Rep. Alexandria Ocasio-Cortez appears to have her sights set on the leadership of the Democratic Party, striking out at both House Speaker Nancy Pelosi and Senate Minority Leader Chuck Schumer.
In a new interview with The Intercept, Ocasio-Cortez, who just won reelection in New York, said that both leaders no longer represent the Democratic Party, and complained that they both spent years building a concentration of power without “real grooming of a next generation of leadership.”
“A lot of this is not just about these two personalities, but also about the structural shifts that these two personalities have led in their time in leadership,” Ocasio-Cortez said. “The structural shifts of power in the House, both in process and rule, to concentrate power in party leadership of both parties, frankly, but in Democratic Party leadership to such a degree that an individual member has far less power than they did 30, 40, 50 years ago.”
The left-winger said that the Dems’ poor leadership pushes new progressive members of Congress to leave or run for state office.
Ocasio-Cortez’s remarks come amid tumult in the Democratic Party. Moderate liberals are challenging the socialist wing of the party in overall public messaging, which moderates say has cost them seats in the House. The loss of over a dozen House seats held by moderates has emboldened the party’s far-left elements, and pushed Ocasio-Cortez to the forefront.
Politico notes: “Schumer, who is 70 years old, was reelected as leader of the Senate Democratic Caucus last month, and Pelosi is positioned to be reelected as speaker in January — all but ensuring the House Democratic Caucus will continue to be governed by the same octogenarian triumvirate that has occupied the party’s top three leadership roles for the past 14 years: the 80-year-old Pelosi, 81-year-old House Majority Leader Steny Hoyer, and 80-year-old House Majority Whip James Clyburn (D-S.C.).”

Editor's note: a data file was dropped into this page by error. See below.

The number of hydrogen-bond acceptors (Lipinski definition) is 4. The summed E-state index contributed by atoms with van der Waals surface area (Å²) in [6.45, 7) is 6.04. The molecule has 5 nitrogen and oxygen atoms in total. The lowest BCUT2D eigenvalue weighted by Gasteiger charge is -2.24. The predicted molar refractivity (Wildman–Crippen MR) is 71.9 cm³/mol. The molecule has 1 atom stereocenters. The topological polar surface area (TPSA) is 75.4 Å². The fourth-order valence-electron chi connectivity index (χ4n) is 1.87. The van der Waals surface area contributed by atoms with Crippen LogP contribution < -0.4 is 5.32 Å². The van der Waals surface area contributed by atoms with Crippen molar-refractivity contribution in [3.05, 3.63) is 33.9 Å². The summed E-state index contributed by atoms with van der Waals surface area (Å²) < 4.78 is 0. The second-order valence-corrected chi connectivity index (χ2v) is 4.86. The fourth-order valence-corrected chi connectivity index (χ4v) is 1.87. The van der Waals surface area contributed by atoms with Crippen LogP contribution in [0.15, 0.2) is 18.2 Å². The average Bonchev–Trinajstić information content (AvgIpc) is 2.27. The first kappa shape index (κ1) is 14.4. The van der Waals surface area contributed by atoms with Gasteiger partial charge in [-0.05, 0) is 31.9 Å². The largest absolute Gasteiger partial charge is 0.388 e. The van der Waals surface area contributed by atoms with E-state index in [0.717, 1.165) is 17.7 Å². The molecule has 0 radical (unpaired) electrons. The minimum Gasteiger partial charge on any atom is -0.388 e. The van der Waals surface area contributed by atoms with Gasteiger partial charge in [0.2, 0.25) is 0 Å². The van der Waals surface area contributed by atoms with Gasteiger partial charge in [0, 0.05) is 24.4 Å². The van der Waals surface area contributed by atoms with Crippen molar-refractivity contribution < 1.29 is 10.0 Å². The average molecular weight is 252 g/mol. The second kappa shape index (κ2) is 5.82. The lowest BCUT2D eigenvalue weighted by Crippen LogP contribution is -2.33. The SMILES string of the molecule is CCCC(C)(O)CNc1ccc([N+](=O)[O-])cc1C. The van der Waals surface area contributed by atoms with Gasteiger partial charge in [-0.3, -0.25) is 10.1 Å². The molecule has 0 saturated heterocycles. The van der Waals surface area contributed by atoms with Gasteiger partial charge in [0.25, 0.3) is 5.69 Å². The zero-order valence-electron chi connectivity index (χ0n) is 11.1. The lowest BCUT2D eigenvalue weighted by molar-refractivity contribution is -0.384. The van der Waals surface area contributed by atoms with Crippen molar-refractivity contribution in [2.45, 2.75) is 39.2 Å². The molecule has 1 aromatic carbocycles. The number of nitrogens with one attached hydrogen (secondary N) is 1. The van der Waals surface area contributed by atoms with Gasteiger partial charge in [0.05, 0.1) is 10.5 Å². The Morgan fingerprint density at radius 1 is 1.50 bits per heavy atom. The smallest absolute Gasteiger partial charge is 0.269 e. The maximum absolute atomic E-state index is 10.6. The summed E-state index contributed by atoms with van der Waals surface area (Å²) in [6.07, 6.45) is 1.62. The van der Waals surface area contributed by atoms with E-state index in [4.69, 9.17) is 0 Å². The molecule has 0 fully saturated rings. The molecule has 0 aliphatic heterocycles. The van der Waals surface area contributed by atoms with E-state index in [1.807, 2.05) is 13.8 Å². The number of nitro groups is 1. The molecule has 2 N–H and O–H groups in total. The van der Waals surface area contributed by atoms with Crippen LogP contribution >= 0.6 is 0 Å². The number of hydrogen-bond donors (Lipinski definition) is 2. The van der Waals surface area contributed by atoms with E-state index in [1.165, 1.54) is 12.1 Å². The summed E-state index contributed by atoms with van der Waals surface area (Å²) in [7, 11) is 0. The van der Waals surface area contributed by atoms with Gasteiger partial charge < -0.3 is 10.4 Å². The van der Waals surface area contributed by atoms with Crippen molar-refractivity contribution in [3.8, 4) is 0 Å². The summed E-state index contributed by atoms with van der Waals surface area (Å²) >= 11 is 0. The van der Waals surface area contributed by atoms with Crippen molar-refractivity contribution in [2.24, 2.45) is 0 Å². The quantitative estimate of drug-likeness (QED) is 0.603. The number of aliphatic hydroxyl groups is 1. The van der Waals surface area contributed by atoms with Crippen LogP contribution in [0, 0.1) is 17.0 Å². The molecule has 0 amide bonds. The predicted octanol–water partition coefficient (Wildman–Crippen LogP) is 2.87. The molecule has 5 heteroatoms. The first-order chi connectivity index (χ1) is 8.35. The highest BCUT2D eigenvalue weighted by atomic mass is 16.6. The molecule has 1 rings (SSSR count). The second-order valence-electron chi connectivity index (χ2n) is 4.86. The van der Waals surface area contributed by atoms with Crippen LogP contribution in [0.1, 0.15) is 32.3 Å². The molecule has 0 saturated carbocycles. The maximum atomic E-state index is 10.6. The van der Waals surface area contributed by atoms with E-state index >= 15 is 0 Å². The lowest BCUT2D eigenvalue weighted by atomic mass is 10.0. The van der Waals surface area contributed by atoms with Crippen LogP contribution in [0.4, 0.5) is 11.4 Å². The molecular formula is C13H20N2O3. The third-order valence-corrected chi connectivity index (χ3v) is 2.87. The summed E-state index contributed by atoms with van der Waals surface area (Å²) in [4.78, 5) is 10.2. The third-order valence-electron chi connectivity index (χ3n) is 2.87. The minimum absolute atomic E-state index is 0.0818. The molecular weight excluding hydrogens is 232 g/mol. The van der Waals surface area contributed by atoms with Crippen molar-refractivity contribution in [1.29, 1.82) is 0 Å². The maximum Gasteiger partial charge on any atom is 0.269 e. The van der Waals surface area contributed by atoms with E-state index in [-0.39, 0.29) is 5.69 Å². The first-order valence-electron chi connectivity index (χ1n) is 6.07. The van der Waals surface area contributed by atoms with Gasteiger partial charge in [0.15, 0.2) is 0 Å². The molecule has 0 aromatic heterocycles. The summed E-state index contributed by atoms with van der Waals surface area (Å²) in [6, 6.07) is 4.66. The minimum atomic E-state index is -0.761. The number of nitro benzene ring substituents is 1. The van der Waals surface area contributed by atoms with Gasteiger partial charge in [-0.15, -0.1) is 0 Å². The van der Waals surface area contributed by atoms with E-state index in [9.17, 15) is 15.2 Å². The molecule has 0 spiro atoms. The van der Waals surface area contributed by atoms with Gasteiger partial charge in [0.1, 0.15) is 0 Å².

Ocasio-Cortez said that the party’s moderates have failed to come up with a replacement for Pelosi, who has indicated that she expects her next term as Speaker to be her last.
“I think one of the things that I have struggled with — I think that a lot of people struggle with — is [that] the internal dynamics of the House has made it such that there’s very little option for succession, if you will,” said the progressive Democrat.
Ocasio-Cortez also offered criticism for her progressive wing of the party, which she says “isn’t really making a plan” ahead of Pelosi’s retirement, and warned that more conservative elements of the party may seek to replace Pelosi. However, she ruled herself out as a potential candidate for Speaker. “The House is extraordinarily complex and I’m not ready,” she said. “It can’t be me. I know that I couldn’t do that job.”
“The hesitancy that I have is that I want to make sure that if we’re pointing people in a direction, that we have a plan. And my concern — and this I acknowledge as a failing, as something that we need to sort out — is that there isn’t a plan,” Ocasio-Cortez said. “How do we fill that vacuum? Because if you create that vacuum, there are so many nefarious forces at play to fill that vacuum with something even worse.”